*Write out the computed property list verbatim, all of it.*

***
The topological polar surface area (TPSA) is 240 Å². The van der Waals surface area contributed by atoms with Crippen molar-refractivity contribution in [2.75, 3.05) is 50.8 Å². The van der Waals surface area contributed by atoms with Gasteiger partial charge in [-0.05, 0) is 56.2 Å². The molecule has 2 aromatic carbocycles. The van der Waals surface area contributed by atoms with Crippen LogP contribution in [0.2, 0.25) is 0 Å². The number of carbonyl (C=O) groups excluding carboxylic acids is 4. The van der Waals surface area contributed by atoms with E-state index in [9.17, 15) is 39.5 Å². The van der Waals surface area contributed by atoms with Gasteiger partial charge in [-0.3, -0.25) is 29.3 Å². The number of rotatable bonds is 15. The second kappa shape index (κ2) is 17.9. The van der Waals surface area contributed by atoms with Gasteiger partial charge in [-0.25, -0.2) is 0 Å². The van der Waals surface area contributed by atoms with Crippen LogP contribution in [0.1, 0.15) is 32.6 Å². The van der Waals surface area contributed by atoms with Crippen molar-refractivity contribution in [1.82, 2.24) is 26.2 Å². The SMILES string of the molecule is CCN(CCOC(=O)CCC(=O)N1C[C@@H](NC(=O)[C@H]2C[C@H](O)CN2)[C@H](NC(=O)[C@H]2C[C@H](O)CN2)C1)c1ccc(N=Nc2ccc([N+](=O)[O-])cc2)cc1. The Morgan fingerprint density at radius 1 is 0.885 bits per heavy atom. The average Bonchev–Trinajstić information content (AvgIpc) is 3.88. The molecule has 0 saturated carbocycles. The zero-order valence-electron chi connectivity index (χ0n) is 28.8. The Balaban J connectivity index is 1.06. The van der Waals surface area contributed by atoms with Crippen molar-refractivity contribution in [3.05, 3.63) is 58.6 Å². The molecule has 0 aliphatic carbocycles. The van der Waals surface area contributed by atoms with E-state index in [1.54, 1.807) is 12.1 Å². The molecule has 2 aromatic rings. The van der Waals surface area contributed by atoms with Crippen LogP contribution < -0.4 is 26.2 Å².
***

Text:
The topological polar surface area (TPSA) is 240 Å². The van der Waals surface area contributed by atoms with Crippen molar-refractivity contribution in [2.75, 3.05) is 50.8 Å². The van der Waals surface area contributed by atoms with Gasteiger partial charge in [-0.05, 0) is 56.2 Å². The molecule has 2 aromatic carbocycles. The van der Waals surface area contributed by atoms with Crippen LogP contribution in [0.2, 0.25) is 0 Å². The number of carbonyl (C=O) groups excluding carboxylic acids is 4. The van der Waals surface area contributed by atoms with E-state index in [9.17, 15) is 39.5 Å². The van der Waals surface area contributed by atoms with Gasteiger partial charge in [-0.3, -0.25) is 29.3 Å². The number of rotatable bonds is 15. The second kappa shape index (κ2) is 17.9. The van der Waals surface area contributed by atoms with Gasteiger partial charge in [-0.25, -0.2) is 0 Å². The van der Waals surface area contributed by atoms with Crippen LogP contribution in [0.1, 0.15) is 32.6 Å². The van der Waals surface area contributed by atoms with Crippen molar-refractivity contribution in [1.82, 2.24) is 26.2 Å². The SMILES string of the molecule is CCN(CCOC(=O)CCC(=O)N1C[C@@H](NC(=O)[C@H]2C[C@H](O)CN2)[C@H](NC(=O)[C@H]2C[C@H](O)CN2)C1)c1ccc(N=Nc2ccc([N+](=O)[O-])cc2)cc1. The Morgan fingerprint density at radius 1 is 0.885 bits per heavy atom. The average Bonchev–Trinajstić information content (AvgIpc) is 3.88. The molecule has 0 saturated carbocycles. The zero-order valence-electron chi connectivity index (χ0n) is 28.8. The Balaban J connectivity index is 1.06. The van der Waals surface area contributed by atoms with Crippen molar-refractivity contribution in [3.05, 3.63) is 58.6 Å². The molecule has 0 aliphatic carbocycles. The van der Waals surface area contributed by atoms with E-state index in [1.54, 1.807) is 12.1 Å². The molecule has 2 aromatic rings. The van der Waals surface area contributed by atoms with Crippen LogP contribution < -0.4 is 26.2 Å².